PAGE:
Social care services for people over the age of 18 to get support and remain safe and well. This includes support for adults, older people, people with a learning disability and people with a mental health problem.
If you think you need our help contact us (details at the bottom of this page).
When you contact us we will talk to you about the problems you are having and how you can get support.
If you need short term help to regain your independence, we will talk to you about support we can give you to help you learn new ways to do things or regain your independence.
If you have significant or long term needs we will arrange to visit you to carry out a social care needs assessment.
This assessment is about you, so take some time before the visit to think about:
For example, you may have concerns about your health, medicines, personal care, sight, hearing, emotional well-being, managing your home, social activities or getting about. You may find it helpful to make some notes beforehand to help you remember questions you want to ask or concerns you want to discuss.
The assessment is a chance for you to discuss your support needs, in confidence, with one of our social care workers. They will meet with you and, if you wish, your partner, family member or friend, to ask you how you manage your day to day life activities and what help you need to stay independent. They will listen to your views and the views of family and friends, and other professionals involved in your care, like your doctor.
They will talk to you about how you can use benefits like the mobility component of your Personal Independence Payment or Disability Living Allowance, or your Motability vehicle, to get about. They will also talk to you about how equipment and technology could help you around the home and keep you safe and independent, and how this can be arranged.
Your social care worker will ask about any support you get from your family, and will ask them if they would like an assessment of their needs as a carer to make sure we can support them too.
Your social care worker will record your needs on a form called the Assessment Questionnaire.
Adult Social Care Assessment Questionnaire
The form includes personal information about your health and background, so we keep this information securely. If you have health, housing or social care needs we may need to share your information with other agencies. We will always ask you first, unless we need to act quickly to protect you from harm.
We will then decide if you are eligible to receive support from us. We use guidelines from the Department of Health (called Fair Access to Care Services) to work out if you have any critical or substantial social care needs.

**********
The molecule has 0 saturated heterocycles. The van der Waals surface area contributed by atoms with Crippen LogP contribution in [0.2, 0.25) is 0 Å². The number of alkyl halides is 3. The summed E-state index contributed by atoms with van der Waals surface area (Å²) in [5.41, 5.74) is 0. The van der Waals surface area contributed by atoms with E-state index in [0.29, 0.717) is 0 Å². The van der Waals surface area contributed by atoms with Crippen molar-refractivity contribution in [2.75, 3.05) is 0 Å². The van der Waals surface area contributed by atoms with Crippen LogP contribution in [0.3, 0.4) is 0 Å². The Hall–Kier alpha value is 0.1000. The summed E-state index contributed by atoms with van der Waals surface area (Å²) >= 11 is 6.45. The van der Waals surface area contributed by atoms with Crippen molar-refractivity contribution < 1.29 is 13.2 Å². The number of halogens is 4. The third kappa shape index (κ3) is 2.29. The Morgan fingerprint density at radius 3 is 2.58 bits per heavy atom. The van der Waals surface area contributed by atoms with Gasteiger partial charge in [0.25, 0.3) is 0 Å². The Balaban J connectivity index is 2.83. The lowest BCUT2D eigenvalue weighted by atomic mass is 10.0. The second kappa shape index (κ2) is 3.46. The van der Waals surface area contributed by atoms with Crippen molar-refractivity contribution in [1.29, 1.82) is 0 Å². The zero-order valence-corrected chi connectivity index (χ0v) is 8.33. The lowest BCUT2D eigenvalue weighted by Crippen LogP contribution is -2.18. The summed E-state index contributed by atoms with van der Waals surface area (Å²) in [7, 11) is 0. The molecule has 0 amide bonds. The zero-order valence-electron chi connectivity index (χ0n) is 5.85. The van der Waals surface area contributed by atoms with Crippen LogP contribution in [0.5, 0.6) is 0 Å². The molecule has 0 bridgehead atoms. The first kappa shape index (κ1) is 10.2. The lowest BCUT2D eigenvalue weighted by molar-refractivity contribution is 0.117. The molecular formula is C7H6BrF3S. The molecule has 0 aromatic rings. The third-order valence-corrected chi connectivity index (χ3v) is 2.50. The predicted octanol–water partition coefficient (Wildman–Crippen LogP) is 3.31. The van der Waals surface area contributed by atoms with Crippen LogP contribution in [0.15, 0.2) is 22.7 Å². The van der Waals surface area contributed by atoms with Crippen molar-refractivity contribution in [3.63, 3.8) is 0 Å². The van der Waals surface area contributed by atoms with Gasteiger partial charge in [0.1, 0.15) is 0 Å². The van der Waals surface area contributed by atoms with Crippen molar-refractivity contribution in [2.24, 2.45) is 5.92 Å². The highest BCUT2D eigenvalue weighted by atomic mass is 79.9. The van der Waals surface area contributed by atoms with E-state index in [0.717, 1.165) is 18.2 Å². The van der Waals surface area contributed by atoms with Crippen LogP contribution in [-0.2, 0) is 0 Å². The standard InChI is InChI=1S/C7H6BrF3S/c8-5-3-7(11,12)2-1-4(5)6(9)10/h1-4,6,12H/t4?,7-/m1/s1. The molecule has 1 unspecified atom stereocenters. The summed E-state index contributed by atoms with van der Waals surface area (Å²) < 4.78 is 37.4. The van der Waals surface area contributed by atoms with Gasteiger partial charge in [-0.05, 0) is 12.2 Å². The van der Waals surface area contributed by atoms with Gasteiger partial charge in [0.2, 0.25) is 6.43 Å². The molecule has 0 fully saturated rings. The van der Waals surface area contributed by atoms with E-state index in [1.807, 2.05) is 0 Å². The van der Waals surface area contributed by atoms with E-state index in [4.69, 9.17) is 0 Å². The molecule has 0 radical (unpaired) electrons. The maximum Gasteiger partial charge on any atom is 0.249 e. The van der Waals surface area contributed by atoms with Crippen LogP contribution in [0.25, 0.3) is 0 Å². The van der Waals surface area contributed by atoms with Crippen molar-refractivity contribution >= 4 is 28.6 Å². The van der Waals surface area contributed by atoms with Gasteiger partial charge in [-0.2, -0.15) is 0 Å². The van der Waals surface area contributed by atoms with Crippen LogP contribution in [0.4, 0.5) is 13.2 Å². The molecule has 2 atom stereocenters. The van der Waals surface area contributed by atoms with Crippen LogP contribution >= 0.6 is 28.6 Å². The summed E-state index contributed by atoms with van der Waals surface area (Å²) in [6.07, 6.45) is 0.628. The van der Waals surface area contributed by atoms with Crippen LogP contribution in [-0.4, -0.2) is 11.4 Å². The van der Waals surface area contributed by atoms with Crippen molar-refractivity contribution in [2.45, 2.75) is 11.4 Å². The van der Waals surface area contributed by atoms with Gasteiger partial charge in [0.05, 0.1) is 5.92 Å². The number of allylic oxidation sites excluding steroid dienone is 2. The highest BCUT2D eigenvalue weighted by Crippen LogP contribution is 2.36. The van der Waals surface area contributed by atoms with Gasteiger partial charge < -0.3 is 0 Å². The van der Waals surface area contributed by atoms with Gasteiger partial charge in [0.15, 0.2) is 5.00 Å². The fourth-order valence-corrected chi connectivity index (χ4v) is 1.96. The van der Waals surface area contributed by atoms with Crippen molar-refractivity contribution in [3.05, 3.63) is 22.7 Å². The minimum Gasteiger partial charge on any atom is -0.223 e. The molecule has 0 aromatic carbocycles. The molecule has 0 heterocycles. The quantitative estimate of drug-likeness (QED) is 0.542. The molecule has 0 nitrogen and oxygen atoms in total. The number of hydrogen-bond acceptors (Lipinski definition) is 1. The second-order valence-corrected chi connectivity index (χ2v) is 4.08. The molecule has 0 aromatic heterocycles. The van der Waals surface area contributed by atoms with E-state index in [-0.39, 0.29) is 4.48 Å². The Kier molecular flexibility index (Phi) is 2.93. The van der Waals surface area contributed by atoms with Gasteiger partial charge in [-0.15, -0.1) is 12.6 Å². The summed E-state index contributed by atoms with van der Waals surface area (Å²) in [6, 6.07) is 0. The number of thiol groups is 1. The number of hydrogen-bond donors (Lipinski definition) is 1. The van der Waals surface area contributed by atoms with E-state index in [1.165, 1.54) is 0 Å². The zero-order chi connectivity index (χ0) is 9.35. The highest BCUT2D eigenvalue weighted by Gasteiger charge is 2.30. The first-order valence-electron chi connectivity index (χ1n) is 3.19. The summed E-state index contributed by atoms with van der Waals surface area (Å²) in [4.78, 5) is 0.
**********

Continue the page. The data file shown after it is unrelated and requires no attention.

We first look at how you can help yourself, and support you get from family, friends and your community. If you still have any critical or substantial social care needs and there is no one available to help with those needs, we will provide support.
If you don’t have any critical or substantial needs we will give you information about community and voluntary services that can help you maintain your independence and prevent your situation getting worse.
If you’re not happy with our decision speak to your social care worker about using our ‘Look Again’ process, where your assessment is checked again. If this doesn’t resolve the situation ask your social care worker how you can make a complaint.
If you have critical or substantial social care needs we will help you to decide how your needs can be met and the outcomes you want to achieve.
The services and activities you need to meet your needs are recorded on a form called a Support Plan.
Support Plan template
Your social care worker will involve you as much as possible in the support planning process, and you can complete as many of the support planning tasks as you want and are able to do.
We will discuss with you whether we should arrange and pay for the services in your Support Plan (this is called Council arranged support), or whether you have money paid to you, or to a family member or friend, as a Direct Payment so that you can organise and pay for your support yourself. Your plan can include Council arranged support and a Direct Payment.
There’s more information about how we provide support with travel arrangements in our Travel Factsheet.
Help with travel arrangements
We will also carry out a financial assessment to work out if you are able to pay towards the cost of your support. The general rule is that you either pay for the total cost of your support, or you pay what you can afford and the Council pays the rest.
When your plan is complete we will send you a copy, together with a copy of your Assessment Questionnaire. We will then help you to arrange your support, and let you know if you need to pay towards the cost of your support.
We will then check with you that your support is working and meeting your needs. This will provide an opportunity for you to let us know how your arrangements and services are working.
Your Support Plan is then reviewed regularly to make sure you still need support, and that your support is meeting your needs. You can also ask for a review if you find you no longer need support or your situation changes.
If you have a question or want to speak to someone about your problems you can contact us.
Contact your GP for referral to a Community Mental Health Team.
This information is available in our factsheet called Getting Social Care Support.
Getting Social Care Support Factsheet